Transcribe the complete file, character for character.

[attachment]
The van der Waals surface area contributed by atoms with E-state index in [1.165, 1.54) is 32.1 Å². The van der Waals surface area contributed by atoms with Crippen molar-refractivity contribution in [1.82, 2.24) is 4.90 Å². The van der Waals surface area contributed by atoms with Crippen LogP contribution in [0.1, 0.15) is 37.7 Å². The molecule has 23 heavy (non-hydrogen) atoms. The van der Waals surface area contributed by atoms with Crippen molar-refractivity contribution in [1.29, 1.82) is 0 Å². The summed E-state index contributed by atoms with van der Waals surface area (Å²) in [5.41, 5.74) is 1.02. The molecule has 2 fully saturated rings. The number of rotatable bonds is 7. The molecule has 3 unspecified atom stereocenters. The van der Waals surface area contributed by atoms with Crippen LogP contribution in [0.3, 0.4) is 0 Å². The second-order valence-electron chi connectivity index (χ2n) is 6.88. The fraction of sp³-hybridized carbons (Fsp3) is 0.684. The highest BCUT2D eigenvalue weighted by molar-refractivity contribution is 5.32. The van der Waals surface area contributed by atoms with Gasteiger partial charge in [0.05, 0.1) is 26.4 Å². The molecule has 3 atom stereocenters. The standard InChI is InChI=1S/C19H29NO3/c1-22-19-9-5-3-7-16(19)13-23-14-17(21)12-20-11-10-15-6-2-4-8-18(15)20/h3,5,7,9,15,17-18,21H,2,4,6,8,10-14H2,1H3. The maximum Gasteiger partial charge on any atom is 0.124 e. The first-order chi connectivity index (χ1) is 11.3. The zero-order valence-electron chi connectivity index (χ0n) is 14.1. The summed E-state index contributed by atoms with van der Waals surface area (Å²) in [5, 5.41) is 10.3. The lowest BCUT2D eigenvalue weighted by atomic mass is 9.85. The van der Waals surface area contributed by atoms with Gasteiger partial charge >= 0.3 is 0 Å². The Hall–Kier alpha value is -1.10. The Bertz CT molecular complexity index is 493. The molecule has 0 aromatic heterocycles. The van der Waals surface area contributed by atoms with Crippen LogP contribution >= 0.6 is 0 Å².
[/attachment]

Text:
The van der Waals surface area contributed by atoms with E-state index in [1.165, 1.54) is 32.1 Å². The van der Waals surface area contributed by atoms with Crippen molar-refractivity contribution in [1.82, 2.24) is 4.90 Å². The van der Waals surface area contributed by atoms with Crippen LogP contribution in [0.1, 0.15) is 37.7 Å². The molecule has 23 heavy (non-hydrogen) atoms. The van der Waals surface area contributed by atoms with Crippen molar-refractivity contribution in [1.29, 1.82) is 0 Å². The summed E-state index contributed by atoms with van der Waals surface area (Å²) in [5.41, 5.74) is 1.02. The molecule has 2 fully saturated rings. The number of rotatable bonds is 7. The molecule has 3 unspecified atom stereocenters. The van der Waals surface area contributed by atoms with Crippen LogP contribution in [0.3, 0.4) is 0 Å². The second-order valence-electron chi connectivity index (χ2n) is 6.88. The fraction of sp³-hybridized carbons (Fsp3) is 0.684. The highest BCUT2D eigenvalue weighted by molar-refractivity contribution is 5.32. The van der Waals surface area contributed by atoms with Gasteiger partial charge in [0.05, 0.1) is 26.4 Å². The molecule has 3 atom stereocenters. The standard InChI is InChI=1S/C19H29NO3/c1-22-19-9-5-3-7-16(19)13-23-14-17(21)12-20-11-10-15-6-2-4-8-18(15)20/h3,5,7,9,15,17-18,21H,2,4,6,8,10-14H2,1H3. The maximum Gasteiger partial charge on any atom is 0.124 e. The first-order chi connectivity index (χ1) is 11.3. The zero-order valence-electron chi connectivity index (χ0n) is 14.1. The summed E-state index contributed by atoms with van der Waals surface area (Å²) in [5, 5.41) is 10.3. The lowest BCUT2D eigenvalue weighted by atomic mass is 9.85. The van der Waals surface area contributed by atoms with Gasteiger partial charge >= 0.3 is 0 Å². The Hall–Kier alpha value is -1.10. The Bertz CT molecular complexity index is 493. The molecule has 0 aromatic heterocycles. The van der Waals surface area contributed by atoms with Crippen LogP contribution >= 0.6 is 0 Å².